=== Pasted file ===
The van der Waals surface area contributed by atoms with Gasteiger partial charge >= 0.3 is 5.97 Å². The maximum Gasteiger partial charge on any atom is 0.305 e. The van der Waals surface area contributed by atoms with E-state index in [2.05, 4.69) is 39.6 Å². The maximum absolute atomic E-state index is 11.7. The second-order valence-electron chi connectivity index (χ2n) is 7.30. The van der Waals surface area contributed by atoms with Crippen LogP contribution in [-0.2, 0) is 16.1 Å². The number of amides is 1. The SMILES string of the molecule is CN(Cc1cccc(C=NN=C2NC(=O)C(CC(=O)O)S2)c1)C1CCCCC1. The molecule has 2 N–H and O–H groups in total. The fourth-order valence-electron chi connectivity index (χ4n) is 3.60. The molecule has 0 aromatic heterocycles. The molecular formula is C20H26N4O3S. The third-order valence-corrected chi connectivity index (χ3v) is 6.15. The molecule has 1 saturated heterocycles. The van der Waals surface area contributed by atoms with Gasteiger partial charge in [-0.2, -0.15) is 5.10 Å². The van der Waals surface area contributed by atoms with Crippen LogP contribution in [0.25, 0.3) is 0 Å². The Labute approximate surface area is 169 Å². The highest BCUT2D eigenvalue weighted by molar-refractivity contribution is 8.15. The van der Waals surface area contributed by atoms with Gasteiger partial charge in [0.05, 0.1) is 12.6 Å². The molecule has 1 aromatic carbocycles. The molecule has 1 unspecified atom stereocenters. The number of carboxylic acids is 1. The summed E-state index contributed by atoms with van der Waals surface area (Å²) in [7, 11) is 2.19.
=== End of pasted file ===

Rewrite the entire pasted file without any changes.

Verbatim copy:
The van der Waals surface area contributed by atoms with Gasteiger partial charge >= 0.3 is 5.97 Å². The maximum Gasteiger partial charge on any atom is 0.305 e. The van der Waals surface area contributed by atoms with E-state index in [2.05, 4.69) is 39.6 Å². The maximum absolute atomic E-state index is 11.7. The second-order valence-electron chi connectivity index (χ2n) is 7.30. The van der Waals surface area contributed by atoms with Crippen LogP contribution in [-0.2, 0) is 16.1 Å². The number of amides is 1. The SMILES string of the molecule is CN(Cc1cccc(C=NN=C2NC(=O)C(CC(=O)O)S2)c1)C1CCCCC1. The molecule has 2 N–H and O–H groups in total. The fourth-order valence-electron chi connectivity index (χ4n) is 3.60. The molecule has 0 aromatic heterocycles. The molecular formula is C20H26N4O3S. The third-order valence-corrected chi connectivity index (χ3v) is 6.15. The molecule has 1 saturated heterocycles. The van der Waals surface area contributed by atoms with Gasteiger partial charge in [-0.2, -0.15) is 5.10 Å². The van der Waals surface area contributed by atoms with Crippen LogP contribution in [0.25, 0.3) is 0 Å². The Labute approximate surface area is 169 Å². The highest BCUT2D eigenvalue weighted by molar-refractivity contribution is 8.15. The van der Waals surface area contributed by atoms with Gasteiger partial charge in [0.05, 0.1) is 12.6 Å². The molecule has 1 aromatic carbocycles. The molecule has 1 unspecified atom stereocenters. The number of carboxylic acids is 1. The summed E-state index contributed by atoms with van der Waals surface area (Å²) in [7, 11) is 2.19.